The Beast (aka Sara’s Albion Coat)

Hello friends.  I’ve been a bit absent on this blog of late.  Apologies.  I’ve got a few things to share but will admit that life has gotten in the way of the making of late.  That said, this project has sucked up a lot of my evening and weekend time in the last month! Four muslins and a fit bootcamp with Andrea, Kristin and Sarah for starts!  So.many.changes!    I may do a post describing the fit changes that I made but first…  my friend Anne modelling!

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If you’re at all familiar with the Colette Albion pattern (and of course you are!), then it’s probably fairly obvious that I made some changes. I had originally planned to make this jacket in its original form for my Brother (still plan to do so!) but didn’t think I had any need for such a coat in my own wardrobe. However, on a search for RTW duffle coats, these two gorgeous coats from Burberry popped up and I was sold!

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I really loved the casual style of the grey one with the extra pockets, relaxed A-line shape and cropped length.  I also liked the idea of making the neckline taller or adding a collar as this would make the coat far more functional in a winter and wind friendly city like Toronto!  However, I also loved the deep pleat in the back of the red duffle coat.  I think it makes a boxy coat just a touch more feminine.  Anyway, after coming across these, I decided that I did indeed need a duffle coat in my life! The sewalong that Colette Patterns was hosting was just the icing on the cake!

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Sadly, disaster struck in the form of muslin #1!  First of all, one should always pay attention to the actual pattern instructions when they are  making a muslin and not assume they know how everything goes together based on previous experience! I made the size small (this is a unisex pattern that was really drafted with men in mind) based on my upper bust measurement. Then I made the mistake of adding the facing to centre front.  Oops!  Turns out that the facings were for the lining only! Needless to say, this muslin was HUGE! The facings ended up being a serendipitous mistake based on my plan to extend them at the top and add a collar. That’s the absolute truth and I am sticking to it!

2014-03-09 17.20.28OK.  I’ll attempt to quickly sum up the muslin stage, which hurts as the muslin stage was a solid 3 weeks of work while the actual sewing was only a week. A crazy, crazy week filled with late nights and little sleep but who cares!  It’s done!  Anyway, my second muslin was a straight size XS but I didn’t love this one.  It still had a lot of the same fit issues as the small (extra fabric at the front due to my addition of the facings, droop-y shoulders, low armscythe, etc). However, I found the XS a wee tight in the arms and across the back.  So I took the size small muslin to the fit bootcamp and stood like a lump while Sarah and Andrea slashed away amid mad chatter involving numbers and technical jargon. They did a rounded back adjustment (a big one!  Yoga, you and I need to be better friends), a forward shoulder adjustment and pinned a bunch of fabric out of the front (starting at the shoulder seam and working down to the hem in a line parallel to the grainline).  Now that I had taken that extra fabric out of the front, I widened the darts that were now in the back yoke after the rounded back adjustment (Andrea, please feel free to correct my jargon as I’m not sure that is the correct term) to eat up some of the extra fabric and used the feed dogs to do some easing to eat of the rest of it.  Incredibly, everything worked out!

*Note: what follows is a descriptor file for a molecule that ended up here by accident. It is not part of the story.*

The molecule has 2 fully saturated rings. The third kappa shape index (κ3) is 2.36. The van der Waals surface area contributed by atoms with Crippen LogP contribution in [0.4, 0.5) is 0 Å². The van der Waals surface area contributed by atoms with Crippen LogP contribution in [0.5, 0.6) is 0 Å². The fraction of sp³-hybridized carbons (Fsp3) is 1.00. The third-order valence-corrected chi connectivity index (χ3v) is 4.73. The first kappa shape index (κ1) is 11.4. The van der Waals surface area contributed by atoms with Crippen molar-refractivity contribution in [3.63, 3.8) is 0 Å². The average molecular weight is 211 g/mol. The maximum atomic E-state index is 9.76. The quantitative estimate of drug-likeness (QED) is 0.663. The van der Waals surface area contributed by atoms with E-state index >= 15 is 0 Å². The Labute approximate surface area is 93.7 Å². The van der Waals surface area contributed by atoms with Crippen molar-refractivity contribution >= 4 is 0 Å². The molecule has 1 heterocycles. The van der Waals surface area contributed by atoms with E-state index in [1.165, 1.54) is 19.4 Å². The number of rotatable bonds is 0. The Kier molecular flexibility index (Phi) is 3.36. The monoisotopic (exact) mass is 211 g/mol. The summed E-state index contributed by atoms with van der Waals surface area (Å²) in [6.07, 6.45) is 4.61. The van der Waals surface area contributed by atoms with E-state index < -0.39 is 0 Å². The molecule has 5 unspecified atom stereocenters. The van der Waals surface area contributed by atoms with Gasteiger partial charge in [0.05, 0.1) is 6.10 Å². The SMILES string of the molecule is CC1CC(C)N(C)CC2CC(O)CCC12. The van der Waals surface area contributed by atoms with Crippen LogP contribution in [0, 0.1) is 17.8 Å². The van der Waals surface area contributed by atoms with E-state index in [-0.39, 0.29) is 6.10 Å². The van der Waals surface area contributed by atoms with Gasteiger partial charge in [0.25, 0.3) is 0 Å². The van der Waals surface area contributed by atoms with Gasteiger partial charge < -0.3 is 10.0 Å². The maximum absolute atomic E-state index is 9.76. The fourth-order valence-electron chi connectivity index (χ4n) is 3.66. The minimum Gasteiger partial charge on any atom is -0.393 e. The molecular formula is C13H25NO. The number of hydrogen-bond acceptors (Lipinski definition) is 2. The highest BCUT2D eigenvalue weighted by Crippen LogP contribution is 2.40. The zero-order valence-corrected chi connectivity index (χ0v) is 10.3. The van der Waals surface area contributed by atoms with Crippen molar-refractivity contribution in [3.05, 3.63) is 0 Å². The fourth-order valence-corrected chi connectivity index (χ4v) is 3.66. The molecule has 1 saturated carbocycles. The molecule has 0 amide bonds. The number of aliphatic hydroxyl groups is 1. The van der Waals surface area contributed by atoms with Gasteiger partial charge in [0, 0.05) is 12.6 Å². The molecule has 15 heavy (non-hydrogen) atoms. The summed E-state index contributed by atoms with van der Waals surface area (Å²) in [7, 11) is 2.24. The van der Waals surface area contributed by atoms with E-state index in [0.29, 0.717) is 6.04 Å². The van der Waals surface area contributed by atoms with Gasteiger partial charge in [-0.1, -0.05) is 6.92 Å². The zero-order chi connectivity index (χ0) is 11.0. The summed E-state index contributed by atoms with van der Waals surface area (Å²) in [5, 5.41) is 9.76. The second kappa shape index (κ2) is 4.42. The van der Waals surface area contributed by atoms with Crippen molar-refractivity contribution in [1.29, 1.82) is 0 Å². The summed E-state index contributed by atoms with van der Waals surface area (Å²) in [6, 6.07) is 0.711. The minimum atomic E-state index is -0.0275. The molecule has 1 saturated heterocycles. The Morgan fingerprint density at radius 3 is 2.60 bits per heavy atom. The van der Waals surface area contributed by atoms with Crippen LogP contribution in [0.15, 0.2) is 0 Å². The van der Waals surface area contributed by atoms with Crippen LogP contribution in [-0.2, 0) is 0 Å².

2014-03-09 17.22.22I was tempted to do a narrow shoulder adjustment but decided that I liked a slightly relaxed look to the shoulder and the addition of shoulder pads kept everything from dragging and sagging.  I did try correcting the sleevehead to match the forward shoulder adjustment as Heather demonstrates here but my muslin and all of the horizontal balance lines told me that was a no go. The original sleeve worked much better.  I also raised the base of the armscythe a half inch using a tutorial found in the June/July issue of Threads (thanks for pointing me in the direction of this, S!).  This was a challenge without a large work surface! Using the same tutorial, I also took in the side seam a half inch at the armscythe and removed a quarter inch out of both sleeve seams to match. I still find it all a bit low and restrictive but it’s not too bad now that the lining is in.  Gives me lots of space for layering with those big sweaters I so love to knit.